Dr. Joseph Sirven: The Bow Tie
Your doctor may no longer be wearing a tie, our medical commentator Dr. Joseph Sirven, explains.
Recently, I received a bow tie as a gift. Given that I never wore one I decided to try it on at work while seeing patients.
My first patient couldn’t stop looking at me and exclaiming, “That is so cute!” The second patient startled me by pinching my cheeks and stating that I reminded her of her grandfather.
By that point, I was anxious, dizzy and sweaty because the tie was creating too much of a distraction. By the end of the day my last patient asked, “Can you breathe? Doesn’t it hurt to wear that tie? I mean, who can think with that on?”
Notwithstanding the psychological toll that wearing that bow tie had instilled on me, my patients may actually have a point. Is it safe wearing any tie? A group of German neurologists and radiologists had the same question. Because compressing certain blood vessels in the neck may cause problems with cognitive function, the researchers assessed whether wearing a tie reduces blood flow to the brain.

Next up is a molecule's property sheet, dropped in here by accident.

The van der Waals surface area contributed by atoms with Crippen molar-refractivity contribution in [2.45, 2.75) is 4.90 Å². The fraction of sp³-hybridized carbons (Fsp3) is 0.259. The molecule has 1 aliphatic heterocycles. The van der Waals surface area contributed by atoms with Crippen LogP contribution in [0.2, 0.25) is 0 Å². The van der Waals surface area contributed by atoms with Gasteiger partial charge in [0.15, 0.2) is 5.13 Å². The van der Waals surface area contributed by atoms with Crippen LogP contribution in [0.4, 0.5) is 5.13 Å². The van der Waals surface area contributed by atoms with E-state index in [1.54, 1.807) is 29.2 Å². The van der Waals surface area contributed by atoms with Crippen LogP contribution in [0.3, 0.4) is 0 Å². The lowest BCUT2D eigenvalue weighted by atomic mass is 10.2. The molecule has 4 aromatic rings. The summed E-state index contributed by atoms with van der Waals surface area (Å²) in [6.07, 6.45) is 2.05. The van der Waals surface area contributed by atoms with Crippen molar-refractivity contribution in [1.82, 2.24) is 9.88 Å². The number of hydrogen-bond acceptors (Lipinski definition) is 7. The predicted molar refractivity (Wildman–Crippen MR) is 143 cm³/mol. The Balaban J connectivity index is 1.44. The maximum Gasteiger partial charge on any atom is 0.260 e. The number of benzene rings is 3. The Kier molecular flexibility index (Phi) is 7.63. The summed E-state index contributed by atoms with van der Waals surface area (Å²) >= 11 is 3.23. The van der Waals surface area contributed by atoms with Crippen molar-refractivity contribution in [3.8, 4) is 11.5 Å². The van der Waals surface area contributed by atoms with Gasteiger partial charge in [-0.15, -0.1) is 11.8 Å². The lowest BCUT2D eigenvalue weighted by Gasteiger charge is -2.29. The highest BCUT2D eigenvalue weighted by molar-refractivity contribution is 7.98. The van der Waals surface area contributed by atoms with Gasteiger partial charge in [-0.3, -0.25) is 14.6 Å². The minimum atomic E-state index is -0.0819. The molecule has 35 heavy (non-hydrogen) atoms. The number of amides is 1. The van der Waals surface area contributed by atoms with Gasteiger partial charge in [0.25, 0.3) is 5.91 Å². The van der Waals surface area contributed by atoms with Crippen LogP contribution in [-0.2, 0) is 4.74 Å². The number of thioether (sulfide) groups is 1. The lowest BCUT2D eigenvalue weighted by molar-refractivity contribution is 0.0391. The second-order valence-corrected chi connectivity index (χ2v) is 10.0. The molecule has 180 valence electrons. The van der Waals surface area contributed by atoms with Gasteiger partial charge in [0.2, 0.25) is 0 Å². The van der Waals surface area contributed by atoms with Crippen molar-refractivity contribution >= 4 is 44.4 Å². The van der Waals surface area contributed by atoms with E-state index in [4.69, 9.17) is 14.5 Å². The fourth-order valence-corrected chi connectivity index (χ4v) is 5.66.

The investigators randomized 30 healthy men into two groups — 15 wore a tie using a standardized Windsor knot and 15 did not. They then performed a special MRI of the head that can measure blood flow to the brain. All men (regardless of whether they had a tie) underwent three MRIs before, during, and after the tie analyzing blood flow.
The scientists found a decrease in cerebral blood flow by 7.5 percent after wearing a tie while the control group had no change in their blood flow. The authors concluded that during and after placement of a tie blood flow to the brain decreases. Moreover, they argued that in people who have difficulty with blood flow to the brain such as those with high blood pressure or smokers, might notice dizziness or headache after wearing a tie. The same authors also interviewed their patients to assess whether a lack of a tie changed their patient’s perception of their doctor’s professionalism — it did not.
Most studies about neckties have addressed the infection rate of wearing a tie and whether it can serve as an unwitting conduit for spreading germs. So, based on this German study, a necktie may need a health-warning label.
For me, I still continue to wear my traditional neckties. It's part of my professional uniform — but maybe I’ll wear it more loosely. Oh, and that bow tie? I re-gifted it.
Dr. Joseph Sirven is a neurologist at the Mayo Clinic.